Invasive species workshops planned
The 2017 Illinois First Detector Workshop on invasive plants, diseases and insects is scheduled to be offered at eight sites throughout the state beginning in January.
One of the workshops is planned on Jan. 26 in Makanda. Information is available by contacting Maggie Rose at 618-687-1727.
In its fifth year, the workshop is being offered through University of Illinois Extension and coordinated in conjunction with the Illinois Natural History Survey’s Cooperative Agricultural Pest Survey, CAPS, the Illinois Department of Agriculture and the Morton Arboretum.
The one-day course teaches participants how to report potential invasive threats.
Topics this year include invasive plants and human health, oak tree diseases, and emerging invasive forest insects.
The program focuses on current and new invasive pests, but also provides updates on previously covered topics, according to Kelly Estes, CAPS coordinator.
The hands-on portion of the workshop allows participants to examine invasive species samples in detail and learn identification techniques that will help them to distinguish these invasive pests in the field.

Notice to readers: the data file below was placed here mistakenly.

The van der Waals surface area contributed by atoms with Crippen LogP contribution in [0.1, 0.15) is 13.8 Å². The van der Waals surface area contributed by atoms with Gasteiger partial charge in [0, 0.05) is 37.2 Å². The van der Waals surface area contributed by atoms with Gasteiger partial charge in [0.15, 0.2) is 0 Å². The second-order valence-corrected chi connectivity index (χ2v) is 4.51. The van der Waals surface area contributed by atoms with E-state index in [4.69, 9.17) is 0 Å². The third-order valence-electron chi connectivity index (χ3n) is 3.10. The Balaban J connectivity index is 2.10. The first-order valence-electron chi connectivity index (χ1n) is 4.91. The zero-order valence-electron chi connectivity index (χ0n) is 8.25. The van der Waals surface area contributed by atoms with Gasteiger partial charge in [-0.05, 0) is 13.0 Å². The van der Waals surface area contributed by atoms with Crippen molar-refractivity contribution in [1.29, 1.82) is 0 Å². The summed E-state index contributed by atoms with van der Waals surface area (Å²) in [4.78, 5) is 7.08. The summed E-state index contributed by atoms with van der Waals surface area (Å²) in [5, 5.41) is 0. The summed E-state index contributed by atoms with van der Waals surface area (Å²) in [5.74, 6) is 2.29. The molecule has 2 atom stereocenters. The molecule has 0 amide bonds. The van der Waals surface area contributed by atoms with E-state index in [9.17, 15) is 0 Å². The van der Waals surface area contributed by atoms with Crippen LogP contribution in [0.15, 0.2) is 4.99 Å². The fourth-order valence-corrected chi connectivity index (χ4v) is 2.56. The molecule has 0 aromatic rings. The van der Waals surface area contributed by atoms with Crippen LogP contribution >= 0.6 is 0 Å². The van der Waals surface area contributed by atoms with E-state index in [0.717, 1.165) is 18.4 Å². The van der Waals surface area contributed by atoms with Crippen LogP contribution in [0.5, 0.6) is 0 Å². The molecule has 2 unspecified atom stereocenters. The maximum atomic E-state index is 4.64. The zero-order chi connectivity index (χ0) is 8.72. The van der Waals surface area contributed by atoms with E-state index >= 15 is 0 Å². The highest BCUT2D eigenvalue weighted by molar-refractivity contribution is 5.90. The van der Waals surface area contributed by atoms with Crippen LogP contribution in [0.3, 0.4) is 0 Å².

Workshop participants take the knowledge they acquire to their own communities.
“This program increases the eyes and ears in the field,” Estes said. “The threat of invasive species is large, and we can’t get to every corner of the state. Having many people take an interest in learning more about invasive species and how to report them is fantastic.”
In four years, 900 people have taken the workshop, and an estimated 108,000 additional people have become more aware of invasive species indirectly through the dissemination of information by the workshop participants.
The $40 registration fee includes instruction, an on-site lunch, and training materials.
This year, a student rate of $25 is offered. Continuing Education Units are also available. Workshops run from 9 a.m. to 4 p.m.